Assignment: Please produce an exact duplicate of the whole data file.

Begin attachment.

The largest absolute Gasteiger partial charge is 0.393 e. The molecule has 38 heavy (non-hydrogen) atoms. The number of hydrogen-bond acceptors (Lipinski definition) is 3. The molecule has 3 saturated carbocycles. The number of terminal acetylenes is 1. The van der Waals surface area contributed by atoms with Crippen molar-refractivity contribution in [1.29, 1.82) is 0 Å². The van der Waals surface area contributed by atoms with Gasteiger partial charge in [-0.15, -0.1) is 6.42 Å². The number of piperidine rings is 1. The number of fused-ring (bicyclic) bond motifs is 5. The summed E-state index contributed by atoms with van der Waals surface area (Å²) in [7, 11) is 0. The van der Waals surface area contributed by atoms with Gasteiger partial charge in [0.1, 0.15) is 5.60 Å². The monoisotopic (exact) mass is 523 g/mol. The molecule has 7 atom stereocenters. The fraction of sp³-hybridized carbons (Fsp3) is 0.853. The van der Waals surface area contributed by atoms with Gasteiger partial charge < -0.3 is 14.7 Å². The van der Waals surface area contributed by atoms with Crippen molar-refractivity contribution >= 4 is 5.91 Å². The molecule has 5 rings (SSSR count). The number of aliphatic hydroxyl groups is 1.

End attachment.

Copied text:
The largest absolute Gasteiger partial charge is 0.393 e. The molecule has 38 heavy (non-hydrogen) atoms. The number of hydrogen-bond acceptors (Lipinski definition) is 3. The molecule has 3 saturated carbocycles. The number of terminal acetylenes is 1. The van der Waals surface area contributed by atoms with Crippen molar-refractivity contribution in [1.29, 1.82) is 0 Å². The van der Waals surface area contributed by atoms with Gasteiger partial charge in [-0.15, -0.1) is 6.42 Å². The number of piperidine rings is 1. The number of fused-ring (bicyclic) bond motifs is 5. The summed E-state index contributed by atoms with van der Waals surface area (Å²) in [7, 11) is 0. The van der Waals surface area contributed by atoms with Gasteiger partial charge in [0.1, 0.15) is 5.60 Å². The monoisotopic (exact) mass is 523 g/mol. The molecule has 7 atom stereocenters. The fraction of sp³-hybridized carbons (Fsp3) is 0.853. The van der Waals surface area contributed by atoms with Gasteiger partial charge < -0.3 is 14.7 Å². The van der Waals surface area contributed by atoms with Crippen molar-refractivity contribution >= 4 is 5.91 Å². The molecule has 5 rings (SSSR count). The number of aliphatic hydroxyl groups is 1.